Scope New York 2018 At The Metropolitan Pavilion – March 8-11

Posted: May 17, 2018 in NYC Art Shows, Uncategorized
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Scope Art Fair is now in its 18th edition and going strong.

The fair returns again to Chelsea. Scope is known for presenting ground-breaking contemporary work that includes 60 international exhibitors. Although Scope maintains a mainstream art following, it still has tons of cutting edge work that is shown.

Here are some of the best highlights from my perspective of this year’s edition.

 

Nychos is an artist who was raised in a traditional Viennese hunting family. His style is quite unusual as he slices up animals and innocent childhood characters with graphic precision. He blends themes of morbid corporeality with colorful hyper loony aesthetic descended from comics and cartoons.
Nychos  uses color-scrapes and wild fuming lines to create his images with a paintbrush or a spray can. His unique skeleton style of graffiti-like heavy metal cartoons could be disturbing to look at, but somehow that are visually appealing and somewhat humorous. He is represented by The Mirus Gallery in San Francisco.

Haven Gallery, based in Northport, NY, resides in a historic carriage house. This gallery exhibits both emerging and established artists that transcend their medium and subjects by exploring the world around them. These are some of fine artists that were shown at Scope. Here are two of them.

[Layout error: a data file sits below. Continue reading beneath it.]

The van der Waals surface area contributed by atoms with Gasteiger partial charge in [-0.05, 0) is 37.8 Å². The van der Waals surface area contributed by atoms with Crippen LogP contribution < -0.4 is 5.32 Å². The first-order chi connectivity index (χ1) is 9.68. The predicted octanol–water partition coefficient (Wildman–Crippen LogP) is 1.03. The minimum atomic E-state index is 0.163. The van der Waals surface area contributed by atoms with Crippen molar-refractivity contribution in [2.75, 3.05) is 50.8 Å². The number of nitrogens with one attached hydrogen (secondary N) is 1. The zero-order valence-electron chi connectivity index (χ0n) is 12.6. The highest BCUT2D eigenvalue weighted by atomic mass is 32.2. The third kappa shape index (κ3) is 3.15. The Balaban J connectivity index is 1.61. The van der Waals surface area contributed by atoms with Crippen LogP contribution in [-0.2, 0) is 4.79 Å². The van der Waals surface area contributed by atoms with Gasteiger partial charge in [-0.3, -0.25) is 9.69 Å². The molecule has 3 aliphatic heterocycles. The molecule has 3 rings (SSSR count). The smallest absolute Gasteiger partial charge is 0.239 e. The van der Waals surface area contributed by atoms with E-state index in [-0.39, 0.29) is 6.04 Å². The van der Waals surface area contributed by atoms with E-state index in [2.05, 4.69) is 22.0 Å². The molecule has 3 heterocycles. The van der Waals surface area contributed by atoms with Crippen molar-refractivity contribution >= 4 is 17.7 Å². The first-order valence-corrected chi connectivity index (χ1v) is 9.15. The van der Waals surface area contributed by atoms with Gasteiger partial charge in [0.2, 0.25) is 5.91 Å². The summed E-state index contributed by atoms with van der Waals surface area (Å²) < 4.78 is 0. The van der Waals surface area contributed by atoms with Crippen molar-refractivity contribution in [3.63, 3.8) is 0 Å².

Kukula is an Israeli-born artist who portrays her stylized females as women of strength and power in her series titled “Princess  of  None,” which is a play on words. Her paintings are both historical and modern day positions of gender, as male-dominated aesthetics of the past are usurped by Kukula’s women and remixed into feminizing unique exhibitions of their own expressions.Her females confidently strut and recline in historic garb traditionally worn by men of aristocracy in suggestively famous landscapes and gardens reminiscent of the great monarchs and other times painted by male artists of the period. All of her paintings are inspired by British 18th century portrait painters like Gainsborough and Reynolds. Kukula uses Creepy Chak fashions of leather and bucked design eco lingerie for a contemporary twist dating the paintings to the present day.

 

 

 

Jessica Joslin uses sculpture to create creatures that reflect both real and imagined animals. She takes fusions of bone, brass, antique hardware and other scavenged treasures infused into a Victorian era passion. She is inspired by the beauty of skeletal architecture and a passion for assemblage sculpture.

 

 

And, finally, sculptor Pim Palsgraaf, who hails from the industrial section of Rotterdam, creates works that represent his love-hate relationship to the environment. He creates deconstructed buildings seated on top of taxidermy animals. Pim’s ingenious use of decaying buildings and animal extinction are his ecology statement of the sad situation that is facing today’s world.

 

 

 

In closing, Scope Art Fair is the one art fair that mixes commercial art with cutting-edge ideals!

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